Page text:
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An image of a single Brown Dog Tick sitting on a leaf.

The Brown Dog Tick: What You Need To Know

The Brown Dog Tick is a species of tick that is very common throughout the U.S. and other parts of the world. However, it is most common in warm areas like metropolitan-Phoenix. Unlike other species of ticks, the Brown Dog Tick can spend its entire life cycle indoors. Once they get into your home, they’re not likely to leave without the intervention of a professional. In the meantime, they will breed rapidly and infest your home. They can live up to a year-and-a-half without a meal, and they’re more than happy to feast on your blood before that happens. Though they prefer to feed on dogs, they have no problem resorting to humans whenever necessary (or convenient).

How can I spot the Brown Dog Tick?

The Brown Dog Tick is a small arachnid that is reddish-brown in color and commonly found on domestic dogs.

Is the Brown Dog Tick poisonous?

The Brown Dog Tick is not venomous, but it can carry a disease called Rocky Mountain Spotted Fever. Ticks are capable of transmitting this disease to humans.

Here is an excellent video about the Brown Dog Tick. (It was made for Florida residents, but the main facts still apply.)

What is Rocky Mountain Spotted Fever?

Rocky Mountain Spotted Fever is a bacterial disease that causes a variety of flu-like symptoms. (Most commonly the symptoms are fever, aches, and vomiting.) A rash may accompany these symptoms as well. It is treatable, but must be treated quickly or it can rapidly progress in severity and may even become fatal. Consult a medical professional immediately if you suspect you may have contracted it! (Check out this article from the Centers for Disease Control and Prevention for more information.)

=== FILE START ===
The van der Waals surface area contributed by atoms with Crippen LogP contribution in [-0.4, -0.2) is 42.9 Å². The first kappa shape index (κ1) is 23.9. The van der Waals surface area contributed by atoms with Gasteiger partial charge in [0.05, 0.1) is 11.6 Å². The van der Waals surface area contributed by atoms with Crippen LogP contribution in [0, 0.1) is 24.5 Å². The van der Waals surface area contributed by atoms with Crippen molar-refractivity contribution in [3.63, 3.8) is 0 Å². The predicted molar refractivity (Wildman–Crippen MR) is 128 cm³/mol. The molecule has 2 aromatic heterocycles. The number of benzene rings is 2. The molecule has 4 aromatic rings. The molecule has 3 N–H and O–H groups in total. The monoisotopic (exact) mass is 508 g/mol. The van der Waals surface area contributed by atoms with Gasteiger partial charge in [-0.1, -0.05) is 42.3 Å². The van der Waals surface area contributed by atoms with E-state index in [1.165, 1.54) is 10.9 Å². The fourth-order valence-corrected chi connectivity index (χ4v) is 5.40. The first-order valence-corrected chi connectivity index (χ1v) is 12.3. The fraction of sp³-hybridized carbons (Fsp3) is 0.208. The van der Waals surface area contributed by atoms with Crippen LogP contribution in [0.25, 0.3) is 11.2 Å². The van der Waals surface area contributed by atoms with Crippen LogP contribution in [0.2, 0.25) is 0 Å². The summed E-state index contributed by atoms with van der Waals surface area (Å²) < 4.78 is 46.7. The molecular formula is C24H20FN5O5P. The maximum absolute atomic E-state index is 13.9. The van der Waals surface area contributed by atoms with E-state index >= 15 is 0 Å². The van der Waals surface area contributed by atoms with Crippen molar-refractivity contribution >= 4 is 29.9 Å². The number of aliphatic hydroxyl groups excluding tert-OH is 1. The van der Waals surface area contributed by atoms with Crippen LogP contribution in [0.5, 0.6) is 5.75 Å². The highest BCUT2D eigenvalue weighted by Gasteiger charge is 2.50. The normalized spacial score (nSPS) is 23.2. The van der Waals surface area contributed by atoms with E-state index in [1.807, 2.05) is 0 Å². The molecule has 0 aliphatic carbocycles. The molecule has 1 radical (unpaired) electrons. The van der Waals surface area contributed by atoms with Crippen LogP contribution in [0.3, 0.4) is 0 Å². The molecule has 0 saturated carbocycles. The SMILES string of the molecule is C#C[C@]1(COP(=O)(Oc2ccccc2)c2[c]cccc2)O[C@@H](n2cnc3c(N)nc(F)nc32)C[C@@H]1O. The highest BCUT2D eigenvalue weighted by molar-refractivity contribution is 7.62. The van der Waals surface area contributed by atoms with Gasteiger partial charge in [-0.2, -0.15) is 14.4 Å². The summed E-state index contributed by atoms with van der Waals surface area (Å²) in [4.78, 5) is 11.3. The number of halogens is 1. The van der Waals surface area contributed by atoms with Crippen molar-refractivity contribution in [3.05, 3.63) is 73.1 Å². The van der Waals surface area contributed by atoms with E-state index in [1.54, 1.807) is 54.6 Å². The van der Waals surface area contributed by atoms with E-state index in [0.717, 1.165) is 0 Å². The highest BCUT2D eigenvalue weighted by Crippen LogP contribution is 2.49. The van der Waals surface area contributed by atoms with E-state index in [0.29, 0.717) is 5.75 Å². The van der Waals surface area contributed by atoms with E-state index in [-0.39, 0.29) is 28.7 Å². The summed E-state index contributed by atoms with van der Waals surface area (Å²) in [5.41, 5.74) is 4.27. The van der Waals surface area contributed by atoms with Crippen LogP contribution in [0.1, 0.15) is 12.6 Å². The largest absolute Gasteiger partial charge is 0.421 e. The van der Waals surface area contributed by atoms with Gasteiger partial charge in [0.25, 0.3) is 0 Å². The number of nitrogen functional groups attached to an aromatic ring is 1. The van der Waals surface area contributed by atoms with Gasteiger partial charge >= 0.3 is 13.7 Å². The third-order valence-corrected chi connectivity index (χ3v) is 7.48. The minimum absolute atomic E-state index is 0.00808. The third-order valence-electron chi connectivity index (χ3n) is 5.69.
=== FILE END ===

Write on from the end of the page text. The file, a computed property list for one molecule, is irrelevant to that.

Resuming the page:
An image of a hand with a rash from Rocky Mountain Spotted Fever, caught from a Brown Dog Tick

A hand infected with Rocky Mountain Spotted Fever from a Brown Dog Tick.

How can I get rid of dog ticks?

An ounce of prevention is worth 100 pounds of cure when it comes to ticks. A single female tick can lay up to 4000 eggs at a time, so you can go from one tick to an infestation in your home in no time. You might find these eggs on the tops of dog kennels, on window ledges, and in cracks and crevices throughout your home. The eggs usually hatch after between 2 and 5 weeks, and then the reproduction cycle begins again with thousands more ticks. Once they take over, it can take multiple rounds of professional-grade pesticide to get rid of them all. We recommend keeping your dog(s) bathed and well groomed, and exercising care with where you take them outdoors. If you spot a tick in your house, give us a call right away so that we can help stop the problem before it gets out of hand!